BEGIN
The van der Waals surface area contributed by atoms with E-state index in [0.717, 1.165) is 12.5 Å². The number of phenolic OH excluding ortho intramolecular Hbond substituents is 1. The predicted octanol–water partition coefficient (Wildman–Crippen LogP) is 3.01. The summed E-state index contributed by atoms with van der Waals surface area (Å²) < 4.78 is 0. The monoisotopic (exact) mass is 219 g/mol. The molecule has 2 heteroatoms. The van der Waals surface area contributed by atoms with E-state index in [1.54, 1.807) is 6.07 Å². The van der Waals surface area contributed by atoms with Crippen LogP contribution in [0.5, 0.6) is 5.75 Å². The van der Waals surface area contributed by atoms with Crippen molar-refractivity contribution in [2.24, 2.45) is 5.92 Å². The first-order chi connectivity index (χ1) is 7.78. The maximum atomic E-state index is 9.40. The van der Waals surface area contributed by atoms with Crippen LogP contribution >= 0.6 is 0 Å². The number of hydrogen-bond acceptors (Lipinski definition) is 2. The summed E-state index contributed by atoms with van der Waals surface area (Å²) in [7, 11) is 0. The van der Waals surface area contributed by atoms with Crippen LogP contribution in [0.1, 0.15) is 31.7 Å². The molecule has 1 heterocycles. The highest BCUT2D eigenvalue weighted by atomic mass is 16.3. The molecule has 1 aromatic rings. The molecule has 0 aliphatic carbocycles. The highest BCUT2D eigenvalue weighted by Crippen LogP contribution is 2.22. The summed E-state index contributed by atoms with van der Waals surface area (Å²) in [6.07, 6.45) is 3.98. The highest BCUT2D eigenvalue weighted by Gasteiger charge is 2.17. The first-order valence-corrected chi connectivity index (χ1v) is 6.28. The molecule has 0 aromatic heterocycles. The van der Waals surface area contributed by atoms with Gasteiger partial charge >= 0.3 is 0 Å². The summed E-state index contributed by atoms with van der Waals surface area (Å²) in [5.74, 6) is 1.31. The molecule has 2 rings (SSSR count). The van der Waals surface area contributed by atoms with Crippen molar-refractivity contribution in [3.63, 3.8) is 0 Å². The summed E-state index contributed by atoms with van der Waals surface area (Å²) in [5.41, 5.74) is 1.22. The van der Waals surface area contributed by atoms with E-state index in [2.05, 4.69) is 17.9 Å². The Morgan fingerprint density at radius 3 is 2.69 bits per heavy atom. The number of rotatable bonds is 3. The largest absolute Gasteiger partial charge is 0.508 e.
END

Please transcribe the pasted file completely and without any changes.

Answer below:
The van der Waals surface area contributed by atoms with E-state index in [0.717, 1.165) is 12.5 Å². The number of phenolic OH excluding ortho intramolecular Hbond substituents is 1. The predicted octanol–water partition coefficient (Wildman–Crippen LogP) is 3.01. The summed E-state index contributed by atoms with van der Waals surface area (Å²) < 4.78 is 0. The monoisotopic (exact) mass is 219 g/mol. The molecule has 2 heteroatoms. The van der Waals surface area contributed by atoms with E-state index in [1.54, 1.807) is 6.07 Å². The van der Waals surface area contributed by atoms with Crippen LogP contribution in [0.5, 0.6) is 5.75 Å². The van der Waals surface area contributed by atoms with Crippen molar-refractivity contribution in [2.24, 2.45) is 5.92 Å². The first-order chi connectivity index (χ1) is 7.78. The maximum atomic E-state index is 9.40. The van der Waals surface area contributed by atoms with Crippen LogP contribution >= 0.6 is 0 Å². The number of hydrogen-bond acceptors (Lipinski definition) is 2. The summed E-state index contributed by atoms with van der Waals surface area (Å²) in [7, 11) is 0. The van der Waals surface area contributed by atoms with Crippen LogP contribution in [0.1, 0.15) is 31.7 Å². The molecule has 1 heterocycles. The highest BCUT2D eigenvalue weighted by atomic mass is 16.3. The molecule has 1 aromatic rings. The molecule has 0 aliphatic carbocycles. The highest BCUT2D eigenvalue weighted by Crippen LogP contribution is 2.22. The summed E-state index contributed by atoms with van der Waals surface area (Å²) in [6.07, 6.45) is 3.98. The highest BCUT2D eigenvalue weighted by Gasteiger charge is 2.17. The first-order valence-corrected chi connectivity index (χ1v) is 6.28. The molecule has 0 aromatic heterocycles. The van der Waals surface area contributed by atoms with Gasteiger partial charge >= 0.3 is 0 Å². The summed E-state index contributed by atoms with van der Waals surface area (Å²) in [5.74, 6) is 1.31. The molecule has 2 rings (SSSR count). The van der Waals surface area contributed by atoms with Crippen molar-refractivity contribution in [3.63, 3.8) is 0 Å². The summed E-state index contributed by atoms with van der Waals surface area (Å²) in [5.41, 5.74) is 1.22. The van der Waals surface area contributed by atoms with E-state index in [2.05, 4.69) is 17.9 Å². The Morgan fingerprint density at radius 3 is 2.69 bits per heavy atom. The number of rotatable bonds is 3. The largest absolute Gasteiger partial charge is 0.508 e.